Migraine headaches in adolescents: a student population-based study in Monreale.
ABSTRACT We assessed the prevalence of migraine headaches in an epidemiological survey of an 11 to 14-year-old student population. Migraine headaches were classified on the basis of questionnaires and neurological examination using the operational diagnostic criteria of the International Headache Society. Prevalence of migraine without aura (IHS code 1.1) was 2.35%; that of migraine with aura (IHS code 1.2) was 0.62%. Migraine without aura was equally distributed among males and females, whereas migraine with aura was preponderant in the female cohort. The prevalence of migraine headaches in males was constant through the ages studied, whereas the prevalence of migraine headaches in females reached a peak at age 12 and plateaued over the following two years. Although the new IHS classification criteria of migraines are reliable and exhaustive, some subcriteria may not be valid in a juvenile population. For instance, the duration of the pain in young migraineurs is often briefer than in adults, and the intensity of pain was almost always described as moderate or severe. Therefore, in order to increase the reliability and comprehensiveness of the IHS classification, minor modifications should be made.
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ABSTRACT: BACKGROUND: Differences occur in certain features of childhood and adult migraine, such as the duration and location. However, few studies have been reported of the changes in other symptoms during childhood. AIMS: The aims of this study were to establish the prevalence of migraine headache in children in Hungary, and to investigate the changes in prevalence of migraine and migraine symptoms in a wide paediatric age range. METHODS: We conducted a school-based study with the use of a questionnaire. RESULTS: 7361 7-18-year-old students participated. The 1-year prevalence of migraine was 12.5% (9.2% in boys and 15.4% in girls). With the criterion of a headache duration of 4 h for 15-18-year-olds and of 1 h below the age of 15, the overall prevalence decreased to 9.1%. The prevalence of migraine increased steadily from young childhood to late adolescence in both boys and girls. The frequency and duration of headache increased, whereas vomiting and nausea became less prevalent with advancing age in both genders. The prevalence of uni/bilaterality, photophobia and phonophobia increased only in girls, while that of a pulsating character did so only in boys. CONCLUSIONS: The migraine characteristics displayed by the studied population proved similar to those experienced in other countries. The duration of headache applied in the diagnosis of migraine exerts a great impact on the prevalence data. The features of migraine change with advancing age, a situation demanding consideration in studies on migraine in children of different ages.European journal of paediatric neurology: EJPN: official journal of the European Paediatric Neurology Society 06/2013; · 2.01 Impact Factor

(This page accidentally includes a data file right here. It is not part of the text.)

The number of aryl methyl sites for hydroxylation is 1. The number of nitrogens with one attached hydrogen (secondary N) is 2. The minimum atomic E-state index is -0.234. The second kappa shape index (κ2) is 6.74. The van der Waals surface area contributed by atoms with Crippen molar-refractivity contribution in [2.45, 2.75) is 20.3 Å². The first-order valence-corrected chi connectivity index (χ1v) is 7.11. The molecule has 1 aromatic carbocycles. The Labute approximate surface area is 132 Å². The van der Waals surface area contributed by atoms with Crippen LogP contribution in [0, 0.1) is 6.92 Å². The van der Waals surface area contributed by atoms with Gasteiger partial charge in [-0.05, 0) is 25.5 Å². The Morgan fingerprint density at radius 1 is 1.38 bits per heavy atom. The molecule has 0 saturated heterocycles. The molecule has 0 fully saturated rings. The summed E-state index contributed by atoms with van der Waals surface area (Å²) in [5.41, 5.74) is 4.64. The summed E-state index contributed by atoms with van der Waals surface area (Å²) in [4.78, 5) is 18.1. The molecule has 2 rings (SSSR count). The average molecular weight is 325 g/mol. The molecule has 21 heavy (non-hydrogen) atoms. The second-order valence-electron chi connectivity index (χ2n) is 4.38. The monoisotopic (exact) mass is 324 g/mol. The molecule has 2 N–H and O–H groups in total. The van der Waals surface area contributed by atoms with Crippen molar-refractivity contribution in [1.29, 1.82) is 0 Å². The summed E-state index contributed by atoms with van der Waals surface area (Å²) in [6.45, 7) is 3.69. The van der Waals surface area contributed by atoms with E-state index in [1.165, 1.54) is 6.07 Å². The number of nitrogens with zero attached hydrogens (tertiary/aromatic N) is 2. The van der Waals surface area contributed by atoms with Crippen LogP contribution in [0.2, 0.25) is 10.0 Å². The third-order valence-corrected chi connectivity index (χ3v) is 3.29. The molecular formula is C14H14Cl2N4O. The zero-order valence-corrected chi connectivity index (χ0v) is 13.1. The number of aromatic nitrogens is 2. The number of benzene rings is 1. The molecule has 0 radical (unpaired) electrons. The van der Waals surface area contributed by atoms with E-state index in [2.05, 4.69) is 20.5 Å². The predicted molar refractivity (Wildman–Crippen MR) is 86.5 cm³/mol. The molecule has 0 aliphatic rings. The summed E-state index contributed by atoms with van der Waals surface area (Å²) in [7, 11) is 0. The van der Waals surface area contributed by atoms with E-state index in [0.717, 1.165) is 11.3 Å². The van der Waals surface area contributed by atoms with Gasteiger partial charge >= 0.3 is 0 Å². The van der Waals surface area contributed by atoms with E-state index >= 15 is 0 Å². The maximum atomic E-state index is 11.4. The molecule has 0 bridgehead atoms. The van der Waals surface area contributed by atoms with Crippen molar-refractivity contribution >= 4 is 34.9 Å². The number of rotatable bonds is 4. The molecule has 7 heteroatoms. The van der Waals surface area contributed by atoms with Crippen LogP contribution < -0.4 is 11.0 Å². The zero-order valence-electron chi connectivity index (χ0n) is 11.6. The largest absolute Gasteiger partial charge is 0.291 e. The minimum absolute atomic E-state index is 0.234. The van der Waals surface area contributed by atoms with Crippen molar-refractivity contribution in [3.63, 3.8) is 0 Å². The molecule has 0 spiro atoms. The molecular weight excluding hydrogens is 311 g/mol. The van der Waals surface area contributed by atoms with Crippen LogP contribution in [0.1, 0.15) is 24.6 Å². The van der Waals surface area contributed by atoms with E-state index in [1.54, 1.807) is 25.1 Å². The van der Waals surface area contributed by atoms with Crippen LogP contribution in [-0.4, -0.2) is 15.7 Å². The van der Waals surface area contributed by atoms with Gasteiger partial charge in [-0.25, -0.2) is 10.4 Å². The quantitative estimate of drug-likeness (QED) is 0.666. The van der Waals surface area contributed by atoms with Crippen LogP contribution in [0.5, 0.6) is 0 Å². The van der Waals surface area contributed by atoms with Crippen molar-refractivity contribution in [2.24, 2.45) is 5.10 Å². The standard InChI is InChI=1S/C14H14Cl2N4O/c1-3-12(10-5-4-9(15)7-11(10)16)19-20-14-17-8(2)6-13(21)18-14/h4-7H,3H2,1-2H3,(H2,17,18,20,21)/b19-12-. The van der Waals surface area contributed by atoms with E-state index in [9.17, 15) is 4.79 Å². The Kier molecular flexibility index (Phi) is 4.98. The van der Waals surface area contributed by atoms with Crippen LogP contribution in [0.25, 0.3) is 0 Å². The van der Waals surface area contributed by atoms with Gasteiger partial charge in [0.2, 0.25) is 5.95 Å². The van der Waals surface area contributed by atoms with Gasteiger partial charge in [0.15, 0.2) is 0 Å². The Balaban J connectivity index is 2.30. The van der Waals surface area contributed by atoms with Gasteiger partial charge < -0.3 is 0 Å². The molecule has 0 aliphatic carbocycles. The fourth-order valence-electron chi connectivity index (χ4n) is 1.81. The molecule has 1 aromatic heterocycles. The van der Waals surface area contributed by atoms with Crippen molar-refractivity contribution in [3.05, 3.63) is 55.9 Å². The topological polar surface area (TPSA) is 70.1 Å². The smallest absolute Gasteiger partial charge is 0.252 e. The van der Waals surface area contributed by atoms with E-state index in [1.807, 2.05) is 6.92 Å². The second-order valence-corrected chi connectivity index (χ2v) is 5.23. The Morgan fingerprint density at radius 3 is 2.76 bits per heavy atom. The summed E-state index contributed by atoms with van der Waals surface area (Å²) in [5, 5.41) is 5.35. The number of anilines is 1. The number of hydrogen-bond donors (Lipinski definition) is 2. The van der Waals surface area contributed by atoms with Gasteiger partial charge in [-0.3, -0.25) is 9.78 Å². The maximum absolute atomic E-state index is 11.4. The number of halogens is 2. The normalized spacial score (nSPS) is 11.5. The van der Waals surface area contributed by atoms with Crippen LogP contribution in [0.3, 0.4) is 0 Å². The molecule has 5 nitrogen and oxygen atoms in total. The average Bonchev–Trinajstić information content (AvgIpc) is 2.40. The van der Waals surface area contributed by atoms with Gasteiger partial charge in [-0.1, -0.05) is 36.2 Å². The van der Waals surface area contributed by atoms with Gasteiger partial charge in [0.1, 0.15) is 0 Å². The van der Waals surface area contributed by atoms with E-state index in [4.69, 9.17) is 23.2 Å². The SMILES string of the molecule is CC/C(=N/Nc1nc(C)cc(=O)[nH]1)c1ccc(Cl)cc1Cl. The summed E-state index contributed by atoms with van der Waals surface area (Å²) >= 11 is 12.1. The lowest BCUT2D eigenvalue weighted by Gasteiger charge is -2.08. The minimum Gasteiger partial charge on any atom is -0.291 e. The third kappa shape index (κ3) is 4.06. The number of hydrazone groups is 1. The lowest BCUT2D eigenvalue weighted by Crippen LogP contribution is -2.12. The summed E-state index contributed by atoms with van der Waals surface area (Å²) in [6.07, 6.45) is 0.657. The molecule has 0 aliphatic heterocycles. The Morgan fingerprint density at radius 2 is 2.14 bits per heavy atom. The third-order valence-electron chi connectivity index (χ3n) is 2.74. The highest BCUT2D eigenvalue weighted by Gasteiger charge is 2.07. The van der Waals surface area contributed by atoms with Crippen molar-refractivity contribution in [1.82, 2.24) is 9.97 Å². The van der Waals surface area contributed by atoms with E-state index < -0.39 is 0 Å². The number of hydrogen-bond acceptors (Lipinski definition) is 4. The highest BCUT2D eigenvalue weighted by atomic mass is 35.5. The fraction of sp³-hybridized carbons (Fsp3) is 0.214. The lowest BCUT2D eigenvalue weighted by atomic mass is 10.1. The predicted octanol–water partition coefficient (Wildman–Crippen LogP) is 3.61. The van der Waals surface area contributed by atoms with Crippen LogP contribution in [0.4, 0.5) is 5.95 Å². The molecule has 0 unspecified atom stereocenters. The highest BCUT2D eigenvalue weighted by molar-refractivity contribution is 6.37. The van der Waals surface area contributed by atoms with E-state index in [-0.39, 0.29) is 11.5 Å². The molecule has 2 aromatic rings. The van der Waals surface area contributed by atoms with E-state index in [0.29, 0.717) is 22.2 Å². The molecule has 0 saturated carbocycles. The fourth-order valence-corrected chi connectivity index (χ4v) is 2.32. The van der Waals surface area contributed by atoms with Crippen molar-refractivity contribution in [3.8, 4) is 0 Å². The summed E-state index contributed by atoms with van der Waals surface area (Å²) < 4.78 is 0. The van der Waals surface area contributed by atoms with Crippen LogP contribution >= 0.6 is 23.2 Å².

Article: Epidemiology of headache in Europe.[Show abstract] [Hide abstract]
ABSTRACT: The present review of epidemiologic studies on migraine and headache in Europe is part of a larger initiative by the European Brain Council to estimate the costs incurred because of brain disorders. Summarizing the data on 1-year prevalence, the proportion of adults in Europe reporting headache was 51%, migraine 14%, and 'chronic headache' (i.e. > or =15 days/month or 'daily') 4%. Generally, migraine, and to a lesser degree headache, are most prevalent during the most productive years of adulthood, from age 20 to 50 years. Several European studies document the negative influence of headache disorders on the quality of life, and health-economic studies indicate that 15% of adults were absent from work during the last year because of headache. Very few studies have been performed in Eastern Europe, and there are also surprisingly little data on tension-type headache from any country. Although the methodology and the quality of the published studies vary considerably, making direct comparisons between different countries difficult, the present review clearly demonstrates that headache disorders are extremely prevalent and have a vast impact on public health. The data collected should be used as arguments to increase resources to headache research and care for headache patients all over the continent.European Journal of Neurology 05/2006; 13(4):333-45. · 4.16 Impact Factor
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ABSTRACT: This study analyzed prevalence, frequency and cause of headache among 460 children ranging from 10 to 14 years-old from a Brazilian school. A questionnaire was handed both to children and parents to know if there would be differences among children and parental reports. The lifetime prevalence of headache was 93.5% (children reports) and 93.3% (parental reports). The last year prevalence was 90% (children) and 89.8% (parents). Headache episodes were frequent in 17.6% (children) and 18.5% (parents). The most often reported cause was "flu" (39.1% by children, and 46.7% by parents). This study demonstrated that the prevalence of headache in children is high; moreover, there were noted few differences between data obtained from children and parents. So, we could say that when the objective of a epidemiologic study is to determine the prevalence of headache in children, both children and parental reports may be used.Arquivos de Neuro-Psiquiatria 01/1999; 56(4):726-33. · 0.83 Impact Factor